the TCP-friendly region.CUBIC maintains the same window growth rate independent of RTTs
outside of the TCP-friendly region, and flows with different RTTs
have the similar window sizes under steady state when they operate
outside the TCP-friendly region. This ensures CUBIC flows with
different RTTs to have their bandwidth shares linearly proportional
to the inverse of their RTT ratio (the longer RTT, the smaller the
share). This behavior is the same as that of Standard TCP under
high statistical multiplexing environments where packet losses are
independent of individual flow rates. However, under low
statistical multiplexing environments, the bandwidth share ratio of
Standard TCP flows with different RTTs is squarely proportional to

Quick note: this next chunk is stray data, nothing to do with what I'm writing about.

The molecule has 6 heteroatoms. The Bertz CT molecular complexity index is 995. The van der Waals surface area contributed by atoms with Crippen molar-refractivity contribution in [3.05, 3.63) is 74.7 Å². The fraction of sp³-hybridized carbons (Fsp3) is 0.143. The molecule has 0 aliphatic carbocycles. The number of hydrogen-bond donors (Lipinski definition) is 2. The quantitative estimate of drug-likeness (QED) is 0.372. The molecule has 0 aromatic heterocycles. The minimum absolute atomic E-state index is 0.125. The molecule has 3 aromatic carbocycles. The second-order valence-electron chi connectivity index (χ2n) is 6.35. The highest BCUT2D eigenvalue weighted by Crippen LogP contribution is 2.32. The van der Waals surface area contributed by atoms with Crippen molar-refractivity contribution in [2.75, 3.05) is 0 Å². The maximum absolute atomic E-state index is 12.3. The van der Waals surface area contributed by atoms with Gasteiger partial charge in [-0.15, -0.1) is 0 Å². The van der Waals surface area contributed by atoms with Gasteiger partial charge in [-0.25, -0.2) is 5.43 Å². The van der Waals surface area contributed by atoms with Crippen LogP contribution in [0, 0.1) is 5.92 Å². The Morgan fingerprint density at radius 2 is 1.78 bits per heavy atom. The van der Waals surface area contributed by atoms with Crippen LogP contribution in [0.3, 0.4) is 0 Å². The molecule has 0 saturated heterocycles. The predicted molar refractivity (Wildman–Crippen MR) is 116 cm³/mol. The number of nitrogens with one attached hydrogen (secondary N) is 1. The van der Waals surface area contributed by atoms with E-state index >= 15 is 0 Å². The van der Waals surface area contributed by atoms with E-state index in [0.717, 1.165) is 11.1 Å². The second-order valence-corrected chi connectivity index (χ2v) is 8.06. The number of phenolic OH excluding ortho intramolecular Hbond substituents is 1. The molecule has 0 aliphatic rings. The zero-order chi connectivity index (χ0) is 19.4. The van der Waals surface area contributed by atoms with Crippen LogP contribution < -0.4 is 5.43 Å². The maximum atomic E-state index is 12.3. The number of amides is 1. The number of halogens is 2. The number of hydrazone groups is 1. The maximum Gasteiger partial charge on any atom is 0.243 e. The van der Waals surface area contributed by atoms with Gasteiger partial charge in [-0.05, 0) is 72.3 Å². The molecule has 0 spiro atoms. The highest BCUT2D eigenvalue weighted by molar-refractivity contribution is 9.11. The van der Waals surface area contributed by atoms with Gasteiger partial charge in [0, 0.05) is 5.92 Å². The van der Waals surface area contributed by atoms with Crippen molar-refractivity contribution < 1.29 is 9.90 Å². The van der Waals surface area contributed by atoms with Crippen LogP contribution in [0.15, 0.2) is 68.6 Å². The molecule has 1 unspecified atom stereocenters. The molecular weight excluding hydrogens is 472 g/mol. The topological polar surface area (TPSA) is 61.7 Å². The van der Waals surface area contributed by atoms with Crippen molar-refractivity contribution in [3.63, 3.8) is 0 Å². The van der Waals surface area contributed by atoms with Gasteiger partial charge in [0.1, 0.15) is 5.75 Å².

the inverse of their RTT ratio . CUBIC always
ensures the linear ratio independent of the levels of statistical
multiplexing. This is an improvement over Standard TCP. While
there is no consensus on a particular bandwidth share ratios of
different RTT flows, we believe that under wired Internet, use of
the linear share notion seems more reasonable than equal share or a
higher order shares. HTCP currently uses the
equal share.CUBIC sets the multiplicative window decrease factor to 0.7 while
Standard TCP uses 0.5. While this improves the scalability of the
protocol, a side effect of this decision is slower convergence
especially under low statistical multiplexing environments. This
design choice is following the observation that the author of HSTCP
has made along with other researchers
(e.g., ): the current Internet becomes more
asynchronous with less frequent loss synchronizations with high
statistical multiplexing. Under this environment, even strict MIMD
can converge. CUBIC flows with the same RTT always converge to the
same share of bandwidth independent of statistical multiplexing,
thus achieving intra-protocol fairness. We also find that under the
environments with sufficient statistical multiplexing, the